FALMOUTH — Maine’s seaweed farmers are in the midst of a spring harvest that is almost certain to break state records.

America’s seaweed farming industry is based principally in Maine, where the business has grown swiftly over the past several years. Atlantic Sea Farms, a Saco company that works with two dozen seaweed farmers, said it’s likely to harvest more than 800,000 pounds of the gooey substance this year.

Atlantic Sea Farms accounts for most of the state’s seaweed aquaculture, and it harvested about 450,000 pounds in 2020. That was a record at the time, as the entire state accounted for 275,000 pounds in 2019, Maine Department of Marine Resources statistics show.

The seaweed harvest has grown during the coronavirus pandemic because of increased demand for healthy foods, members of the industry said. Seaweed is touted as a health food by foodies, in part because it’s high in fiber.

“We’re looking at somewhere between 800,000 and 850,000 pounds of kelp. It’s a lot,” said Jesse Baines, marketing director for Atlantic Sea Farms. “Every once in a while we shake our heads and say – this is a lot.”

The seaweed farmers who work with Atlantic Sea Farms grow their crops up and down the Maine coast and bring them in to shore in the spring months, typically ending in June.

The seaweed is processed into products that are sold at health food stores, supermarkets, seafood counters and restaurants. Products range from smoothie cubes made of kelp to seaweed salads.

The industry is restricted by a lack of processing capacity, said Tollef Olson, a past president of the Maine Seaweed Council and a consultant to the industry. The huge spring harvest this year could actually lead to backups in production, he said.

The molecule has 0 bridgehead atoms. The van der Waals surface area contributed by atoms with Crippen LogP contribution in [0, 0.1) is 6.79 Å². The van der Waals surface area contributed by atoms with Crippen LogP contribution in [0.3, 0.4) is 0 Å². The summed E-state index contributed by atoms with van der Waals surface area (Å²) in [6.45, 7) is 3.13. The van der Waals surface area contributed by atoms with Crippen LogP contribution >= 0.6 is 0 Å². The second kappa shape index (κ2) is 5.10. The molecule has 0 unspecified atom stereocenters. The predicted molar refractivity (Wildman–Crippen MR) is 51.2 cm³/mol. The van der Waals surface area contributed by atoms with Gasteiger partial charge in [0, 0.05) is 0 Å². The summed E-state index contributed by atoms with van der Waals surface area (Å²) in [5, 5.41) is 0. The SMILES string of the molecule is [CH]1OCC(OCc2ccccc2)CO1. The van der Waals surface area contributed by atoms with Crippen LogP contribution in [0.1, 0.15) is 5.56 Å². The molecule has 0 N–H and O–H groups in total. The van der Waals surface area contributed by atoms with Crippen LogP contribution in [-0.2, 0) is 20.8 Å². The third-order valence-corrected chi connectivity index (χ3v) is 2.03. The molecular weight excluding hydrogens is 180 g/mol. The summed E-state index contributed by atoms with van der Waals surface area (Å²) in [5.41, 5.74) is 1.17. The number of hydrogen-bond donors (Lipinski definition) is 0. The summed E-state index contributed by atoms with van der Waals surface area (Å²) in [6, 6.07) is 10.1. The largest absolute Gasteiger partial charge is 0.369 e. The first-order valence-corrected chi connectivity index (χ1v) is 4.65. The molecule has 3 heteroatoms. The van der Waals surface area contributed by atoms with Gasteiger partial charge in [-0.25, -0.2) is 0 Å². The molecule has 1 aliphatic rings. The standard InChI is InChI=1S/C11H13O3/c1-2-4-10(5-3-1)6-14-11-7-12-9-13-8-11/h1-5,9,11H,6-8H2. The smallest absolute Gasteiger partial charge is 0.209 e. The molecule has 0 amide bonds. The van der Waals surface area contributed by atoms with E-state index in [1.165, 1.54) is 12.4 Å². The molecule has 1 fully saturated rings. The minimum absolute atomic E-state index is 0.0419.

Atlantic Sea Farms, however, which represents the vast majority of the seaweed harvest in the state, is not suffering from production backups, Baines said. Every blade of seaweed that’s coming to shore this spring will be processed, she said.

Olson said he’s working on developing seaweeds that can be harvested at different times of the year. In the meantime, though, this year’s big harvest is encouraging, he said.

“I’m working really hard to get some year-round seaweeds going,” Olson said. “That’s been one of the bottlenecks in production – everything comes new at once.”

Maine is also home to a wild harvest of rockweed. That is a kind of seaweed used in livestock feeds and fertilizers. Wild harvesters typically bring in 14 to 20 million pounds of rockweed in a year.

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